Active vs. Passive Subwoofers & connection

Discussion in 'Archived Threads 2001-2004' started by Stasulos, Oct 4, 2002.

  1. Stasulos

    Stasulos Stunt Coordinator

    Joined:
    Sep 9, 2002
    Messages:
    50
    Likes Received:
    0
    What's the difference in running a passive subwoofer using receiver's amplifier or an active subwoofer?

    If the LFE output gives only low frequency signals do you really need a crossover on a passive subwoofer?

    Thanks
     
  2. John Garcia

    John Garcia Executive Producer

    Joined:
    Jun 24, 1999
    Messages:
    11,571
    Likes Received:
    24
    Location:
    NorCal
    Real Name:
    John
    Most passive subs I've ever seen do not have line level inputs, so you can't send an LFE signal to them.

    The difference between using the receiver's amps and a dedicated amp for the sub is the fact that the receiver now has to do that work as well as drive the other speakers, and a sub will often draw more current than most other speakers. A dedicated amp for the sub means the receiver doesn't have to work as hard.

    The crossover on a passive sub usually has a low pass for the sub, and a high pass output for the other speakers. With this arrangement, you would connect via speaker level inputs, set the mains to large, and then run the main speakers from the high pass output of the sub. Since these x-overs are commonly adjustable (not always, some have fixed high pass), this allows you to fine tune the x-over point between the mains and sub.
     
  3. Dustin B

    Dustin B Producer

    Joined:
    Mar 10, 2001
    Messages:
    3,126
    Likes Received:
    0
    Not much. The biggest difference is that rarely will the receiver be able to supply as much power as a seperate or plate amp. Also having a seperate or plate amp will relieve the receiver's power supply of the hardest frequency range to amplify. Allowing more power and headroom for the other speakers.

    If the bass management of the processor is being used then you don't need or even want another crossover between the processor and the sub.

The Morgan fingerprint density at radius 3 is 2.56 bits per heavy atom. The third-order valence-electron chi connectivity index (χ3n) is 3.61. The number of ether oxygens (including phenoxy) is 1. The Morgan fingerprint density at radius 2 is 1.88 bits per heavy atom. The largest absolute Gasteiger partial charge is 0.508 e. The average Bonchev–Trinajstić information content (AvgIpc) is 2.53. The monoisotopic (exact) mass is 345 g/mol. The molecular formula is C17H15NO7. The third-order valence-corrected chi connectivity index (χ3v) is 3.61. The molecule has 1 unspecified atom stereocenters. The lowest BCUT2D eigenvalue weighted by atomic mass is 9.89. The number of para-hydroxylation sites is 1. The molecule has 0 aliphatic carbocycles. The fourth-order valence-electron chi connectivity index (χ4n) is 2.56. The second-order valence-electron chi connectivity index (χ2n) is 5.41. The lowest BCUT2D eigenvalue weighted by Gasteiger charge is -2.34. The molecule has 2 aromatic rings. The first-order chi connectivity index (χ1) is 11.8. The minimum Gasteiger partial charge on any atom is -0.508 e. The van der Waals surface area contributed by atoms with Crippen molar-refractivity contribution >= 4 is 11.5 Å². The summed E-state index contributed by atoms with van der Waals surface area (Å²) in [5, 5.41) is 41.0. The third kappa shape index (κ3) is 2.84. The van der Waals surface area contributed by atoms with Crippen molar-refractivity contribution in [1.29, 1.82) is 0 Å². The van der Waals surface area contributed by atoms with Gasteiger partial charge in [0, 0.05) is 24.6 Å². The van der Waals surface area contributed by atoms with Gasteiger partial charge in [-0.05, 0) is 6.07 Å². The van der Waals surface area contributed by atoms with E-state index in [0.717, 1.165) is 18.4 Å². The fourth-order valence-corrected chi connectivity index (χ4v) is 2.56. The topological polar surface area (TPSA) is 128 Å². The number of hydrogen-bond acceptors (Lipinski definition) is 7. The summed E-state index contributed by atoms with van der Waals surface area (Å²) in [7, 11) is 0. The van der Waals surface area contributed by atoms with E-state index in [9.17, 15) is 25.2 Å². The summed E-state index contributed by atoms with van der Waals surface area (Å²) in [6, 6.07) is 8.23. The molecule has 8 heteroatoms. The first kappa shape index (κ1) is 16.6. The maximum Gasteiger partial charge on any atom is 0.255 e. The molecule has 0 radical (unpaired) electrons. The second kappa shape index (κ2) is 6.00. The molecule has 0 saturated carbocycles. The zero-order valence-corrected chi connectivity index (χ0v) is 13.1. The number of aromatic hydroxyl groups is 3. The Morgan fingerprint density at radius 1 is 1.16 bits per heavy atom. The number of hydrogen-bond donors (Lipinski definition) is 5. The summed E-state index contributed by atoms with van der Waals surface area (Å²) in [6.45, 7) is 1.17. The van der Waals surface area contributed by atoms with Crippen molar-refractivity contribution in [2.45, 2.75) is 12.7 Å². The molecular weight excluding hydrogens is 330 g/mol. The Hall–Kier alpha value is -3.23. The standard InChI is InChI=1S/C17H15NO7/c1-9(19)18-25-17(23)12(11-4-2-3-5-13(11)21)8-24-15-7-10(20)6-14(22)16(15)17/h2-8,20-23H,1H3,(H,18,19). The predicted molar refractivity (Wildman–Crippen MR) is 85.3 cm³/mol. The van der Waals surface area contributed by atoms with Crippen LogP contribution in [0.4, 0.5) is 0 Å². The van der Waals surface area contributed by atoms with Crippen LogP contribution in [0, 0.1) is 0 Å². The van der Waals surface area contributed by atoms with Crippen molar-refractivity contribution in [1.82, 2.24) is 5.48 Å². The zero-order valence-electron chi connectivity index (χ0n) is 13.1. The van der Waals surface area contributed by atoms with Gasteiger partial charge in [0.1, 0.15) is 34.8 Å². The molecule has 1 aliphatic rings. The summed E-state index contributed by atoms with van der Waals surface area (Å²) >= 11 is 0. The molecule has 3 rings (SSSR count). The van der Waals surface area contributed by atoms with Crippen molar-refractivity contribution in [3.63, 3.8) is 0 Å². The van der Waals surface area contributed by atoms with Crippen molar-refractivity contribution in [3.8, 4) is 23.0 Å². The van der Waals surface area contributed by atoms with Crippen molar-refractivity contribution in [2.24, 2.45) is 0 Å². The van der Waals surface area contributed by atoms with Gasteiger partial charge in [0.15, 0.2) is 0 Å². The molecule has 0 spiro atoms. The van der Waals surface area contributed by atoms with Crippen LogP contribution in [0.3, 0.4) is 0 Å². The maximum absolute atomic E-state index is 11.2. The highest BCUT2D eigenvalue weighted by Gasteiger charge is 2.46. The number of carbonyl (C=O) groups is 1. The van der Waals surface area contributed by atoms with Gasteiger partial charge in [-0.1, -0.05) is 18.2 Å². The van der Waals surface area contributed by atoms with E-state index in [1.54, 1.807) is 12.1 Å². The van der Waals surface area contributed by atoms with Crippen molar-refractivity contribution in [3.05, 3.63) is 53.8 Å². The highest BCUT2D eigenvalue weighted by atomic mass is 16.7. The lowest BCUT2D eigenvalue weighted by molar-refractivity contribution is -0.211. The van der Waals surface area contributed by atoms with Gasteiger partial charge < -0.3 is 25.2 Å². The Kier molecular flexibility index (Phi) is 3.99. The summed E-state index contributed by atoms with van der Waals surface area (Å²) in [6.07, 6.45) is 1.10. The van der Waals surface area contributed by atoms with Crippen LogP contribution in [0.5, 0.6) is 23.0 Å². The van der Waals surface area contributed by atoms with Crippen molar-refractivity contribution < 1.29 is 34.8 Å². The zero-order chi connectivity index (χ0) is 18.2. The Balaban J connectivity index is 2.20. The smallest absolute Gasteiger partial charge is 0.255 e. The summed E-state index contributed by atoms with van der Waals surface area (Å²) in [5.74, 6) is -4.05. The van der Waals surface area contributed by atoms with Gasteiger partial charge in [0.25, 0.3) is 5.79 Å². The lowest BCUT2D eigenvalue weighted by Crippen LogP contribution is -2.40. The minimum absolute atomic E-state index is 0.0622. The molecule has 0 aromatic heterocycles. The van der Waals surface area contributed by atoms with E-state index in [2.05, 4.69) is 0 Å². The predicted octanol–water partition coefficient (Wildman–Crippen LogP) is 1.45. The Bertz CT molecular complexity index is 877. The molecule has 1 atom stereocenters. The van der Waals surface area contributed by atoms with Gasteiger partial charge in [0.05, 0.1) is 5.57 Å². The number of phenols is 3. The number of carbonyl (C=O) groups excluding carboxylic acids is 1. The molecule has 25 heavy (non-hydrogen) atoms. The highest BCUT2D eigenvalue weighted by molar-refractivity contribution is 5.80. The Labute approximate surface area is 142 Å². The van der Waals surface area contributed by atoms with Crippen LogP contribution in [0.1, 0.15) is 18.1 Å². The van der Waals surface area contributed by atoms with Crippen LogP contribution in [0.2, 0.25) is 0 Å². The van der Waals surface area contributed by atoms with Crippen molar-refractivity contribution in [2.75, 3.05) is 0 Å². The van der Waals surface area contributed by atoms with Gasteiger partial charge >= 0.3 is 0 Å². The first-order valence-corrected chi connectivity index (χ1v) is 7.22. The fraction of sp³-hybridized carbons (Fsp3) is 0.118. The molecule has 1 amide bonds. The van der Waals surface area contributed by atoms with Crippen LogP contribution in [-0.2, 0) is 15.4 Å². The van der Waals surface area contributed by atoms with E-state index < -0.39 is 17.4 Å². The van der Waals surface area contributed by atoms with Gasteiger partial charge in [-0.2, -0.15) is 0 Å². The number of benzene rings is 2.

4. Joe Szott

    Joe Szott Screenwriter

    Joined:
    Feb 22, 2002
    Messages:
    1,962
    Likes Received:
    0
    Stas,

    I'm a newb, but here's my 10,000 ft view of subs.

    The difference is the active sub plugs directly into the wall and has it's own 1 ch. amp built in. The passive relies on the power of the receiver/main amp to drive it (just like a normal speaker).

    In general, I would go with an active sub as it lets the main amp focus on driving the speaker set and not be bogged down by the wongo-sized woofer in the sub. It also allows you to adjust the amount of bass (volume) independent of the receiver volume, which is good for fine tuning your bass preference. If the amp/receiver is driving the sub, it usually needs to drain some power from the other channels to do it (unless it's a beastly amp system.)

    Also, not 100% on this info, but I believe 5.1 audio receiver usually means that 5 powered outputs are for FR, FL, C, RR, RL speakers and the .1 (LFE) part is just provided as a signal (usually unpowered.) So you would need a powered sub in such an instance to hear any of the LFE at all.

    Most receivers and pre-amps these days have a crossover setting that helps with the sub. They sometimes call this 'Bass Management' or 'LFE Control' in their marketing media. What it means is that you can set the frequency that the receiver switches from the main channels to the sub output. A few examples: If I had bookshelf/sattelite speakers I might set the crossover to 80 Hz. If I had larger tower speakers, I might set it at 40 Hz to just give that extra rumble at the low end. The crossover adjustments on the sub do the same thing, they just have to be set manually for your specific system.